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Fitch: Brexit no direct impact on APAC sovereigns, Bank ratings

The UK's vote to leave the European Union "Brexit" has no immediate direct ratings impact on Asia Pacific (APAC) sovereigns or banks, says Fitch Ratings. The spike in political uncertainty in the UK and resulting effects on investor risk appetite could pose the greatest challenges for Asia in the short term.

If protracted uncertainty has a sustained effect on investor and consumer confidence, the resulting tightened liquidity conditions and pressure on emerging markets capital markets could weigh on growth in the region. This is especially the case for more trade integrated economies such as Singapore, Taiwan, Hong Kong and Korea.


The Royal Exchange, London.

But it remains far from clear that such a sustained market reaction will develop. Some of the negative 'risk off' market moves that occurred in the immediate aftermath of the Brexit vote have already been partly unwound this week. Furthermore, Asian market reaction has been far more muted than in Europe.

The potential for developed market central banks to act, namely the Fed slowing the pace of its rate increases, could also play a key role in calming markets. The one outlier is Japan, where the immediate flight to safety saw the yen spike upward versus the US dollar and other major Asian currencies. This will add to the short-term challenges for Japan to escape deflation as well as raise risks to the export sector.

The direct impact from UK trade on Asian economies is also likely to be limited. The UK is the world's fifth largest economy, and Fitch expects a slowdown in short-term GDP growth as a result of the referendum. But exports to the UK equate to less than 1% of GDP and account for less than 3.5% of total exports for every Asian country. Over the long term, it is also possible that a UK outside the EU may be able to make quicker progress on trade liberalisation with Asian countries than as a member of the EU. Only Korea currently has a free trade agreement with the EU among Fitch rated APAC countries (some smaller Pacific island economies also have agreements).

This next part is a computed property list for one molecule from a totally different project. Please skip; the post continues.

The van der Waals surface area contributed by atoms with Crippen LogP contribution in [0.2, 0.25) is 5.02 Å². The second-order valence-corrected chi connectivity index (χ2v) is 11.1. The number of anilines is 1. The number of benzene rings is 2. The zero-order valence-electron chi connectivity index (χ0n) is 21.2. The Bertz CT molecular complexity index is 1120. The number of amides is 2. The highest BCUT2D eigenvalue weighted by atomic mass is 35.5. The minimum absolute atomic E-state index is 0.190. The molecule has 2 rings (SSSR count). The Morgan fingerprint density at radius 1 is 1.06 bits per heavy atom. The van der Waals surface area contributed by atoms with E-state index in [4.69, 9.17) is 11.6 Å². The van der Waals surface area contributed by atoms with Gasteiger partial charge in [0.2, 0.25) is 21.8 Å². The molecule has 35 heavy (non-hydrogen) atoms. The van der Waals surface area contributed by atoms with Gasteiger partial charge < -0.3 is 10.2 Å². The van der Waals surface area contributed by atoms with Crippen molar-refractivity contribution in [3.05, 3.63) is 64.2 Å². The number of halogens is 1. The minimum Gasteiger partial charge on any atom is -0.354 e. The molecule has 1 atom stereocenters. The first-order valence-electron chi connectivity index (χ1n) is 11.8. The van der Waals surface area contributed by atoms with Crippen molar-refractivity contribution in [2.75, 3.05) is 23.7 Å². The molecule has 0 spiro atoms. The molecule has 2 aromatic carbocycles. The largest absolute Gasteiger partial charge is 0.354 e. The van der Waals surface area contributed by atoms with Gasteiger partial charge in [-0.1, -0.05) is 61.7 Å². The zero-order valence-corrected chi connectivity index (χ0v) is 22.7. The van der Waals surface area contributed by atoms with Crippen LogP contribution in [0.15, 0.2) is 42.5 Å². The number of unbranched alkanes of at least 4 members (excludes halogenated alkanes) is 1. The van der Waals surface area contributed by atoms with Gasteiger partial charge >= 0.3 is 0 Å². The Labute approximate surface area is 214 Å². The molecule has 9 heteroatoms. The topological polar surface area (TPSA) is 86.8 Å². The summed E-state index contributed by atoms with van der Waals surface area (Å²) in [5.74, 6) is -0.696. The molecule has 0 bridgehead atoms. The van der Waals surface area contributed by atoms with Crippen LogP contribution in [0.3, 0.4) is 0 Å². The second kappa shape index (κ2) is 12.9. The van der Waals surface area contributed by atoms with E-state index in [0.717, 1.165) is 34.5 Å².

The direct financial linkages are limited as well, and so the risks are more indirect with respect to Asia's banking systems. But emerging Asia accounts for less than 15% of the total external claims of UK banks, according to BIS data. Singapore and Hong Kong, as offshore financial centres, are more significantly exposed relative to the size of their economies, but these are mainly local/regional claims from UK subsidiaries and unlikely to see significant withdrawal as a result of Brexit.

Indirect trade effects should the Brexit vote lead to wider political instability and a broader slowdown in Europe could be more significant for Asia, with the EU as a whole accounting for a much larger share of Asian exports than the UK alone. But the effects should take time to materialise, and Fitch believes that it is the smaller economies in Europe that are most at risk from Brexit as opposed to the larger economies such as Germany and France which account for the bulk of Asian exports. Fitch maintains its base case for APAC sovereigns and banks. Emerging Asia will remain the fastest growing global region. Rising political uncertainty in Europe may lead to some downward revisions to regional growth projections, depending on how serious this turns out to be.

However, China is likely to remain a much more significant driver of economic outcomes in APAC than Brexit, while risks from tightening US monetary policy also remain a key challenge.

 

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